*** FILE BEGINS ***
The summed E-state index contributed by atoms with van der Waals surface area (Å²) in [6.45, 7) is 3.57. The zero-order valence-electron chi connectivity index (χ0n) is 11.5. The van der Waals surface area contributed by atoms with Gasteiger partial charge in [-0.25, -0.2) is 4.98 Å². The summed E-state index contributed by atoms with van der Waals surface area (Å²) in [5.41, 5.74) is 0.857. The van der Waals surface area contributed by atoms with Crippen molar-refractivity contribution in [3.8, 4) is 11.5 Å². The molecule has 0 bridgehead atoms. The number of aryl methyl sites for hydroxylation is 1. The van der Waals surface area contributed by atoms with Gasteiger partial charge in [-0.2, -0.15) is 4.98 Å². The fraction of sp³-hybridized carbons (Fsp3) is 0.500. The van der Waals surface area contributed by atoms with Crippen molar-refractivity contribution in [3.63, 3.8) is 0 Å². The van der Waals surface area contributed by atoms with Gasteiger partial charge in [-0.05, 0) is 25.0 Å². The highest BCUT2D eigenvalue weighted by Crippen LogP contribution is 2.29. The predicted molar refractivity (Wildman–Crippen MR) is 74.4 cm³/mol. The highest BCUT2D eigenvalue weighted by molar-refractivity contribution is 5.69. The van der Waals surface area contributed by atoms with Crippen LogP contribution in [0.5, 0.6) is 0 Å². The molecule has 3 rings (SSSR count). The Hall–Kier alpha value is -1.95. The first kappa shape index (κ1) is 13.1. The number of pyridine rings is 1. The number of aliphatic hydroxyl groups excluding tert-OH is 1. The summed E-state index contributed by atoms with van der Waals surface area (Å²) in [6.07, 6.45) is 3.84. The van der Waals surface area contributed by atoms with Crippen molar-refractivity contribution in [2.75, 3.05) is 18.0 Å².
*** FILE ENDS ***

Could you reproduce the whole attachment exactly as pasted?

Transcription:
The summed E-state index contributed by atoms with van der Waals surface area (Å²) in [6.45, 7) is 3.57. The zero-order valence-electron chi connectivity index (χ0n) is 11.5. The van der Waals surface area contributed by atoms with Gasteiger partial charge in [-0.25, -0.2) is 4.98 Å². The summed E-state index contributed by atoms with van der Waals surface area (Å²) in [5.41, 5.74) is 0.857. The van der Waals surface area contributed by atoms with Crippen molar-refractivity contribution in [3.8, 4) is 11.5 Å². The molecule has 0 bridgehead atoms. The number of aryl methyl sites for hydroxylation is 1. The van der Waals surface area contributed by atoms with Gasteiger partial charge in [-0.2, -0.15) is 4.98 Å². The fraction of sp³-hybridized carbons (Fsp3) is 0.500. The van der Waals surface area contributed by atoms with Crippen molar-refractivity contribution in [3.63, 3.8) is 0 Å². The van der Waals surface area contributed by atoms with Gasteiger partial charge in [-0.05, 0) is 25.0 Å². The highest BCUT2D eigenvalue weighted by Crippen LogP contribution is 2.29. The predicted molar refractivity (Wildman–Crippen MR) is 74.4 cm³/mol. The highest BCUT2D eigenvalue weighted by molar-refractivity contribution is 5.69. The van der Waals surface area contributed by atoms with Crippen LogP contribution in [0.5, 0.6) is 0 Å². The molecule has 3 rings (SSSR count). The Hall–Kier alpha value is -1.95. The first kappa shape index (κ1) is 13.1. The number of pyridine rings is 1. The number of aliphatic hydroxyl groups excluding tert-OH is 1. The summed E-state index contributed by atoms with van der Waals surface area (Å²) in [6.07, 6.45) is 3.84. The van der Waals surface area contributed by atoms with Crippen molar-refractivity contribution in [2.75, 3.05) is 18.0 Å².